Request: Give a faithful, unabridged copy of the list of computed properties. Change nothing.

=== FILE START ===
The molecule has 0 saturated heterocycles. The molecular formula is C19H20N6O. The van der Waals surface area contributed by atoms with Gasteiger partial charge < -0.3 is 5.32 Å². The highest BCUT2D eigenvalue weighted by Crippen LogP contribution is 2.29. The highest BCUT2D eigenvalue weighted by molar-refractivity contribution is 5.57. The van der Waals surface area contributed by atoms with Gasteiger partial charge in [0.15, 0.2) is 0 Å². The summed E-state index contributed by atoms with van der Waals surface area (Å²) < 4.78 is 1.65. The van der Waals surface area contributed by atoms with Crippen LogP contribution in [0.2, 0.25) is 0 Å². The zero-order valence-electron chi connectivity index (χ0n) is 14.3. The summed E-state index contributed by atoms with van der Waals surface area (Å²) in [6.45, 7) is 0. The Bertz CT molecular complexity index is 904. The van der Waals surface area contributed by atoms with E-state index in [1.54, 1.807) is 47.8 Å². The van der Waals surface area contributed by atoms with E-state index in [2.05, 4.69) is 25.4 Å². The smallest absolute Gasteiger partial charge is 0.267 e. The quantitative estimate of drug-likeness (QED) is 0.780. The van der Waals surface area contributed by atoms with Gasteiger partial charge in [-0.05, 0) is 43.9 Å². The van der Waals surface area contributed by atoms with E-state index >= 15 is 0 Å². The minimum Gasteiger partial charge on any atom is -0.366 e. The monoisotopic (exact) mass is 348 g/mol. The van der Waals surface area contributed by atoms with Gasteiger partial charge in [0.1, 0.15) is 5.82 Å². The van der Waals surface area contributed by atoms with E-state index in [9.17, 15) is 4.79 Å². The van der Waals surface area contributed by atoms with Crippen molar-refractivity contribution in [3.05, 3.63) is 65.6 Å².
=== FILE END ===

The molecule has 0 saturated heterocycles. The molecular formula is C19H20N6O. The van der Waals surface area contributed by atoms with Gasteiger partial charge < -0.3 is 5.32 Å². The highest BCUT2D eigenvalue weighted by Crippen LogP contribution is 2.29. The highest BCUT2D eigenvalue weighted by molar-refractivity contribution is 5.57. The van der Waals surface area contributed by atoms with Gasteiger partial charge in [0.15, 0.2) is 0 Å². The summed E-state index contributed by atoms with van der Waals surface area (Å²) < 4.78 is 1.65. The van der Waals surface area contributed by atoms with Crippen LogP contribution in [0.2, 0.25) is 0 Å². The zero-order valence-electron chi connectivity index (χ0n) is 14.3. The summed E-state index contributed by atoms with van der Waals surface area (Å²) in [6.45, 7) is 0. The Bertz CT molecular complexity index is 904. The van der Waals surface area contributed by atoms with E-state index in [1.54, 1.807) is 47.8 Å². The van der Waals surface area contributed by atoms with E-state index in [2.05, 4.69) is 25.4 Å². The smallest absolute Gasteiger partial charge is 0.267 e. The quantitative estimate of drug-likeness (QED) is 0.780. The van der Waals surface area contributed by atoms with Gasteiger partial charge in [-0.05, 0) is 43.9 Å². The van der Waals surface area contributed by atoms with E-state index >= 15 is 0 Å². The minimum Gasteiger partial charge on any atom is -0.366 e. The monoisotopic (exact) mass is 348 g/mol. The van der Waals surface area contributed by atoms with Gasteiger partial charge in [0.1, 0.15) is 5.82 Å². The van der Waals surface area contributed by atoms with E-state index in [9.17, 15) is 4.79 Å². The van der Waals surface area contributed by atoms with Crippen molar-refractivity contribution in [3.05, 3.63) is 65.6 Å².